Low Cost Entry Level Laptops.
While these machines are usually quite inexpensive, you often get what you are paying for. Often these machines have very little RAM, either desktop or low powered processors (Celerons and Semprons) as well as smaller batteries (4 cell) as opposed to 6 or 8 celled batteries. Power Management is usually something that is lacking with the desktop based processors and combining that with a small battery leads to very short battery life. These machines also usually feature integrated graphics cards using shared memory and if the amount of memory is low to begin with, the integrated cards will not be able to do any type of graphics work or gaming. They typically have slower hard drives as well.

Entry Level Laptops.
Some of these machines are actually quite good. You can get a half decent entry level machine for 850.00 to 1000.00. These typically are 15.4″ widescreen displays, 1 GB of Ram and a decent mobile processor. This is what I would consider the minimum specs for an all purpose laptop. These usually weigh in around 7 lbs and offer about 2 hours of battery life (more if you are aggressive with your power management). They can be a little big if you intend to move around with your laptop a bit. These are suitable as desktop replacements. Some of these machines can also be found with discrete graphics cards which are good for gaming and photo editing.

Mid Level Machines.
These start at around 1100.00 and run to 1800.00 and are available in a variety of form factors. You can get these from 14.1″ Widescreens to 17″ Widescreens. A couple of things that I suggest looking for are newer processors, 1 to 2 GB of Ram. A SATA or 5400 RPM PATA hard drive (7200 RPM is best) in sizes from 100GB to 160 GB. If you plan on gaming look for a discrete graphics card with its own dedicated memory.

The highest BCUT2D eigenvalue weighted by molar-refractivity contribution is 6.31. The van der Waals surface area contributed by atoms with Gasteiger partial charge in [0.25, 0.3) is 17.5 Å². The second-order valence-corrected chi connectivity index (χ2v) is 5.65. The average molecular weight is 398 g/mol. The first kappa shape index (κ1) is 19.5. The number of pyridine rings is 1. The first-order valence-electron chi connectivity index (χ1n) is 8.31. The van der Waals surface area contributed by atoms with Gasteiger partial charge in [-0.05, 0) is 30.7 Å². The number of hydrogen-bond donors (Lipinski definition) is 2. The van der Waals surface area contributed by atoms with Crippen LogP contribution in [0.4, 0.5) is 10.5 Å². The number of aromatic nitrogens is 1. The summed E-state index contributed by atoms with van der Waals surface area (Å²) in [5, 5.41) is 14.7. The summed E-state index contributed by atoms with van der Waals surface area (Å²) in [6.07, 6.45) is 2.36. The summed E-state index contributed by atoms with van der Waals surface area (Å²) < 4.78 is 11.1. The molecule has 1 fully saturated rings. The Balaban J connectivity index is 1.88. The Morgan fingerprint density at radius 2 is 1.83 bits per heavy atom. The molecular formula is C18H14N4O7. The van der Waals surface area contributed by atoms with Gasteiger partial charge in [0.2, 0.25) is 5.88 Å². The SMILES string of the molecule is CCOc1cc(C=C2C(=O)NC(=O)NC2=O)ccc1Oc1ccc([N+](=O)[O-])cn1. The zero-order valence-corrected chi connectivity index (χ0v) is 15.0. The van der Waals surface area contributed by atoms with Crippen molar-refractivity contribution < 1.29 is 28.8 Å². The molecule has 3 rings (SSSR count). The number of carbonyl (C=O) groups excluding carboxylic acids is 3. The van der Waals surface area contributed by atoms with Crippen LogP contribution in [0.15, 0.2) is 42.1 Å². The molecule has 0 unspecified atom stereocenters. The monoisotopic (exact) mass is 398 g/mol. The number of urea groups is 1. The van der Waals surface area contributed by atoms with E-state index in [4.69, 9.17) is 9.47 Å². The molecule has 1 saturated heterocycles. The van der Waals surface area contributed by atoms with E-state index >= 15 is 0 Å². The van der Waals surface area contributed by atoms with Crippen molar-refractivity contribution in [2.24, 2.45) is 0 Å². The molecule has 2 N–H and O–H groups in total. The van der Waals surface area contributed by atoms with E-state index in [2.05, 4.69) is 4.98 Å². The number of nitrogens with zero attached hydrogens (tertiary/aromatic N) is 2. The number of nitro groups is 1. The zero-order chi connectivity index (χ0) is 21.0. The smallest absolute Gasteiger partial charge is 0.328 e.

If you want a small portable machine for carrying around you are typically looking at spending about 1700.00 or more. Making a machine smaller does cost more. These also come in a variety of form factors that include convertible laptops (pivoting screens) and tablets (pen based computing). These machines sometimes come with lower processor speeds but are designed to maximize the battery life.

Desktop Replacements.
These are usually large machines, featuring 17″ widescreen displays. They are not really designed to be moved around a lot but they can be. If you are just looking at a way of conserving space in your home this might be the wait to go. These machines often offer a full feature sets including discrete graphics and are often very suitable as a complete desktop replacement.

What to look for.
A couple of things you can look for in a machine. I always suggest to clients to look at some machines in some computer stores. See if there is a design and a form factor (screen size) that works for your needs. Then look for the following features.

If you have a lot of peripheral’s that you want to connect and will be travelling with the machine try to find a machine with 3 or more USB ports. If battery life is important look for at least a 6 cell battery. If you want to edit video, look for a firewire or 1394 port and maybe an S Video out port. If you plan on gaming, look for a discrete graphics card with its own memory as opposed to an integrated graphics card.

We here at Sysguy Consulting offer several brands of laptops from a good selection of Manufacturer’s including ASUS, ACER, Fujitsu, HP/COMPAQ, LG and Sony. We can also custom build a laptop for you with ASUS shells and Verified by Intel Components. This way we can build a machine to meet your needs and not what only the manufacturer offers. To some degree these machines can be upgraded in the future (processors, hard drives etc) and are available with extended warranties. Please contact us if to see if we can help you with your next laptop purchase.